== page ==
Sami tokenism?  Reflect on your lesson content, and while realizing it may never be free of caricaturization, you will have researched the material to prevent it as much as possible.19

Wishing you and yours a beautiful holiday season!

Ms. D

Additional Resources

Local and Indigenous Knowledge Systems (LINKS)

The Peoples of the World Foundation

Colin Turnbull, Anthropologist — The Forest People

Turnbull, C. M. (1961). The Forest People. New York: Simon and Schuster.

Louis Sarno, Song from the Forest (on Amazon Prime, friends!)

Obert, M., Sarno, L., Bokombe, S. M., & Tondowski Films & Friends. (2015). Song from the forest. Mühlenberge, Germany: Tondowski Films & Friends.

Defining Indigenous Knowledge (Theory of


1Sfard, A., & Prusak, A. (2005). Telling identities:  In search of an analytic tool for investigating learning as a culturally shaped activity.  Educational Researcher, 34, 14-22.

2Slaton, A. & Calabrese Barton, A. (2012) Out of Place: Indigenous Knowledge in the Science Curriculum. In: Fraser B., Tobin K., McRobbie C. (eds) Second International Handbook of Science Education. Springer International Handbooks of Education, vol 24. Springer, Dordrecht.

3Man in the Maze. Retrieved from

4McKinley, E. & Stewart, G. (2012) Out of Place: Indigenous Knowledge in the Science Curriculum. In: Fraser B., Tobin K., McRobbie C. (eds) Second International Handbook of Science Education. Springer International Handbooks of Education, vol 24. Springer, Dordrecht.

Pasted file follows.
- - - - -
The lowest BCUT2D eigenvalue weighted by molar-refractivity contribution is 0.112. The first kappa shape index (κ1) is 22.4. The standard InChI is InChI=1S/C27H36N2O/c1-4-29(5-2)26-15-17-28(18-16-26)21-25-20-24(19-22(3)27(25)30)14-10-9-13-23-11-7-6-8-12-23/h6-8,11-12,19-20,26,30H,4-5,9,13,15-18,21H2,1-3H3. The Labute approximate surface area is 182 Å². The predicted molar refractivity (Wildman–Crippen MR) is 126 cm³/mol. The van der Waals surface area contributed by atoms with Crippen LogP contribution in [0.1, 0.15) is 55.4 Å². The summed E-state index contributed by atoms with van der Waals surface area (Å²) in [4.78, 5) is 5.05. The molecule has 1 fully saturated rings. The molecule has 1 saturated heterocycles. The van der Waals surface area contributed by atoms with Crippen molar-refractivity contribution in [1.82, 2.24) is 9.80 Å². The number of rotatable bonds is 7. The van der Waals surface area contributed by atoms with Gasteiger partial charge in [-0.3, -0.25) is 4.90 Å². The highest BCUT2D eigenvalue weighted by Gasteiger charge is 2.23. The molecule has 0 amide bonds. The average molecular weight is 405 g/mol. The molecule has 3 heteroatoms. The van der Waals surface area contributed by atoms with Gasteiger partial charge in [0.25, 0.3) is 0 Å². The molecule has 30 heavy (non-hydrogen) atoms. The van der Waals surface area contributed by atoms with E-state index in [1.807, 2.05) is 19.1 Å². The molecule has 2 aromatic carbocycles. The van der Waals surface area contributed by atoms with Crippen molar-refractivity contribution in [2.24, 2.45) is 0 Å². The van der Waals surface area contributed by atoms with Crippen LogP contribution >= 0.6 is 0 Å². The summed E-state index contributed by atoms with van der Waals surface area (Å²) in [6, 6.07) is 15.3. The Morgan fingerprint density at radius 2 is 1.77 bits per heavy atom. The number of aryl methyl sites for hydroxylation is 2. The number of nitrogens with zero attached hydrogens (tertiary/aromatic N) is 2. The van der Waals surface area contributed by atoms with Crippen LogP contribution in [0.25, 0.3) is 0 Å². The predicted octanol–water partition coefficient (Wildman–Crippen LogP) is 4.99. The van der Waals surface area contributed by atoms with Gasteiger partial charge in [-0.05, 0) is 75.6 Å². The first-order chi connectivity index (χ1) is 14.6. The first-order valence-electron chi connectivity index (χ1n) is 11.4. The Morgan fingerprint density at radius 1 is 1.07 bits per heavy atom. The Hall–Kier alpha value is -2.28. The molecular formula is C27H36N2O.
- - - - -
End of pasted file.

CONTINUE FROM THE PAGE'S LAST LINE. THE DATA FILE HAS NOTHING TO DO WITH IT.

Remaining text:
5Michie, M. (2002). Why indigenous science should be included in the school science curriculum. Australian Science Teachers Journal, 48(2), 36–41.

6Louis Sarno. Retrieved from…-1040×641.jpg

7Aikenhead, G. S., & Ogawa, M. (2007). Indigenous knowledge and science revisited. Cultural Studies of Science Education, 2(3), 539–620.

8Indigenous science, Elisabet Sahtouris —YouTube video.  Retrieved from

9Jocks, C. (1998). Living words and cartoon translation:  Longhouse “texts” and the limitations of English.  In L. A. Grenoble & L. J. Whaley (Eds.), Endangered languages:  Current issues and future prospects(pp. 217-233). Cambridge, England:  Cambridge University Press.

10Indigenous school children. Retrieved from;;;—18.jpg;

11Keane, M. (2008). Science education and worldview. Cultural Studies of Science Education, 3(3), 587–613.

12Goodwin, C. (1994). Professional vision. American anthropologist96(3), 606-633.

13Bang, M., & Medin, D. (2010). Cultural processes in science education: Supporting the navigation of multiple epistemologies. Science Education, 94(6), 1008–1026.

14Baker, J. J. (2016). Learning to relate:  An exploration of indigenous science education (Doctoral dissertation).  Retrieved from

15Tan, E., & Barton, A. C. (2008). From peripheral to central, the story of Melanie’s metamorphosis in an urban middle school science class. Science Education, 92(4), 567–590.

16Atwater, M. M. (1996). Social Constructivism : Infusion into the Multicultural Science Education Research Agenda, Journal of Research in Science Teaching33(8), 821–837.

17O’Loughlin, M. (1992). Rethinking science education: Beyond Piagetian constructivism toward a sociocultural model of teaching and learning. Journal of Research in Science Teaching29(8), 791-820.

18Brown, J. S., Collins, A., & Duguid, P. (1989). Situated cognition and the Culture of Learning. Educ. Researcher18(1), 32–42.

19Santa and reindeer.  Retrieved from

The post-Thanksgiving food coma blog – see GRS Guest Blog this week!

Howdy Folks!

As we recover from our huge Thanksgiving feasts and begin preparing the annual turkey soup, please get started on the tasks below while taking note of some changes for my blog!